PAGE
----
With the rise of food delivery services such as Uber Eats, gig workers, subcontractors who work single-shot over the Internet, are becoming common. Regarding these gig workers, the new international non-profit journalism organization ROW (Rest of World) announced the status of gig workers in non-developed countries based on information obtained from 4,900 gig workers in 15 countries.
This announcement is a summary and analysis of a survey of 4,900 gig workers active in 15 countries including Russia, Mexico, India, Brazil and South Africa. As a result of this analysis, the emotions felt by gig workers vary by country, but it turns out that most gig workers want to quit within a year, or in the case of delivery industry gig workers, they have a strong desire to quit.
By country, in Russia, whether or not money is good is almost zero, but whether it is sustainable or happy is a perfect score. Although there is a difference in the results, when GDP per capita is taken into account, wealthy countries tend to be highly satisfied with gig workers.
Given that GDP per capita and gigworker satisfaction are related, one might think that gigworker dissatisfaction lies in wages, but this study suggests that this is not the case. In India, which ranks third in terms of GDP per capita among the countries surveyed, 69.1% of gig workers said they were satisfied with their income situation. Among them, Ethiopia, the country with the lowest GDP, recorded 58% and Pakistan, the second-largest country from the bottom, at 65.4%, showing that gig workers in low-income countries are satisfied with their income.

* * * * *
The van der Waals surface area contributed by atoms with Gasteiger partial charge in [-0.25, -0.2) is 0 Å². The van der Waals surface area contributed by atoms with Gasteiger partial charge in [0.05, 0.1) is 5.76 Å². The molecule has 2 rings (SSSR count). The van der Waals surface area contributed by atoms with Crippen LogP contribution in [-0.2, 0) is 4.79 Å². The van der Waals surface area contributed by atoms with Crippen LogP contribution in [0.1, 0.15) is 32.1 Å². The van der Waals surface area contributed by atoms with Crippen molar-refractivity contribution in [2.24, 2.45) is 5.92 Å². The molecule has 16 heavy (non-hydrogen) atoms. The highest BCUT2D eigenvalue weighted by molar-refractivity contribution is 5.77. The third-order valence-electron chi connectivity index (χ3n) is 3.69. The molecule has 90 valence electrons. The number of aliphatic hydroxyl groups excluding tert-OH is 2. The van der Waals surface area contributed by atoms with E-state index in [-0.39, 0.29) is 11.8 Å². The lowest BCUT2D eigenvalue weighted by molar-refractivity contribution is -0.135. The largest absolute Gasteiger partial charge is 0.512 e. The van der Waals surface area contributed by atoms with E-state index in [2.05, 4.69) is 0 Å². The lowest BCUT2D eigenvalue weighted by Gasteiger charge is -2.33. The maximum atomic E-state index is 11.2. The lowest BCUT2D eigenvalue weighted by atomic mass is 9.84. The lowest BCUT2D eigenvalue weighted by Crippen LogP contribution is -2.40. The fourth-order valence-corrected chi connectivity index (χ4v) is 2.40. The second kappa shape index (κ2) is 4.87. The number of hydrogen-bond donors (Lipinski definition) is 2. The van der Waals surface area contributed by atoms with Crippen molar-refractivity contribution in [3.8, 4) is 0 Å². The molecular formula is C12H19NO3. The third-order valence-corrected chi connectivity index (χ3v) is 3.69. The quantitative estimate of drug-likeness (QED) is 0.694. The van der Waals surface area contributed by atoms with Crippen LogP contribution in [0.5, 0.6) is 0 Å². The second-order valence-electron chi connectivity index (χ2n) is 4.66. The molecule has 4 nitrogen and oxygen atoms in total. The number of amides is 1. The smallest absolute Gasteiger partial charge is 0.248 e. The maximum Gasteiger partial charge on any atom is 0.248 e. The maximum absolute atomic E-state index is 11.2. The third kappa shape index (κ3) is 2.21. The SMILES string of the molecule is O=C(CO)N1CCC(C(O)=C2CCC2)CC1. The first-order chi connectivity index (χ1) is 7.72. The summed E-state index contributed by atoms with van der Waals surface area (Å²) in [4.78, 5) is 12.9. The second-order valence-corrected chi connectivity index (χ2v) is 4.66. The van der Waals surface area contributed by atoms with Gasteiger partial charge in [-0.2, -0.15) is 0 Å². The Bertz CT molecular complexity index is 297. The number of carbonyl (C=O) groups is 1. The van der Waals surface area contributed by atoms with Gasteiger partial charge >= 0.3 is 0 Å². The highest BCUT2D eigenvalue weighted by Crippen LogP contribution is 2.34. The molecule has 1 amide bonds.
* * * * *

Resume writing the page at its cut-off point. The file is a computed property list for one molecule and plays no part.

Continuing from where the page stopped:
However, research also reveals that Geekwalker’s perception and reality are different. If the tendency of gig workers to work long hours was converted into hourly wages, 40% of them could only earn less than the minimum wage. In addition, when looking at the emotions that gig workers have toward their Jodong, it was found that gig workers in India’s delivery and dispatch service industries were more likely to feel personal risks.
Most gigworkers have also expressed their desire to quit within a year. When asked how long they plan to continue working, in 14 countries except Ukraine, more than 50% said they quit within one month or within one month to one year. By job type, the delivery industry has a higher rate of thinking that they want to quit within one month than other industries. Related information can be found here.